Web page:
in good looks and fortune. The stem’s taste (sweet or sour)
indicates the temper of the future partner. The stalks are afterward
placed above the doors of the respective houses, and the
Christian names of those persons who first pass underneath will
correspond with those of the future husbands or wives.
Eating the Apple at the Glass Provide yourself with an
apple, and, as the clock strikes twelve, go alone into a room
where there is a looking glass. Cut the apple into small pieces,
throw one piece over your left shoulder, and advancing to the
mirror without looking back, eat the remainder, combing your
hair carefully all the time before the glass. It is said that the face
of the person you are to marry will be seen peeping over your
left shoulder. This Hallowe’en game is supposed to be a relic
of that form of divination with mirrors that popes condemned
as sorcery.
The Burning Nuts Take two nuts and place them in the fire,
giving one of them your own name; the other that of the object
Encyclopedia of Occultism & Parapsychology • 5th Ed. All Hallow’s Eve
29
of your affections. Should they burn quietly away, side by side,
then the issue of your love affair will be prosperous; but if one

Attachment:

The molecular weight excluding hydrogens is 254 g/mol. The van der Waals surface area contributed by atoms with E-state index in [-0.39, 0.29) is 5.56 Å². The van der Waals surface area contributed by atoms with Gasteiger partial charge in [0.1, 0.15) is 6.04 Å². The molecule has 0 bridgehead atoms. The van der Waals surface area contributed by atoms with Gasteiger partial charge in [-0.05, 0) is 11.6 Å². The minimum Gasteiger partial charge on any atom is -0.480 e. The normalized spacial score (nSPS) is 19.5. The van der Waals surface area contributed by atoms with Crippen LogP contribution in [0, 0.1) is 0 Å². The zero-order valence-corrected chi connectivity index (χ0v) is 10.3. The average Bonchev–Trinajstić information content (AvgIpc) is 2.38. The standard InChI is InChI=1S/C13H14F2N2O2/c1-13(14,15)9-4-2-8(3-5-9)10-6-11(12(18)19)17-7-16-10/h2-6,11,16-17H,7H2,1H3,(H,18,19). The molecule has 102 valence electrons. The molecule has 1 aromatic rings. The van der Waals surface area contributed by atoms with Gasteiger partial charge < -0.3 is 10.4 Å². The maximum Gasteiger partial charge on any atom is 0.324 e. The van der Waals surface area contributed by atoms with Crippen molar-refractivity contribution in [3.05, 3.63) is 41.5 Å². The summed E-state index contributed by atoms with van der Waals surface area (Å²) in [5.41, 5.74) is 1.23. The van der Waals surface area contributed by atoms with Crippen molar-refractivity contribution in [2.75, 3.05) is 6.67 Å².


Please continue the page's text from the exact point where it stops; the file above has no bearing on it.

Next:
starts away from the other, the result will be unfavorable.
Sowing Hemp Seed Steal forth alone toward midnight and
sow a handful of hemp seed, repeating the following rhyme
‘‘Hemp seed, I sow thee, hemp seed, I sow thee;
And he that is my true love, come behind and harrow me.’’
Then look over your left shoulder and you will see the person.
Winnowing Corn This ceremony must also be performed
alone. Go to a barn and open both doors, taking them off the
hinges if possible. Then take the instrument used in winnowing
corn, and go through the motions of letting it down against the
wind. Repeat the operation three times, and the figure of your
future partner will appear passing in at one door and out at the
other. Should those engaging in this ceremony be fated to die
young, it is believed that a coffin, followed by mourners, will
enter and pursue the too adventurous youth around the barn.
Eating the Bean Stack Go three times round a bean stack
with outstretched arms, as if measuring it, and the third time
you will clasp in your arms the shade of your future partner.
Eating the Herring Just before retiring to rest, eat a raw or
roasted salt herring, and in your dreams your future husband
(or wife) will come and offer you a drink of water to quench
your thirst.
Dipping the Shirt Sleeve Go alone, or in company with others,
to a stream where ‘‘three lairds’ lands meet,’’ and dip in the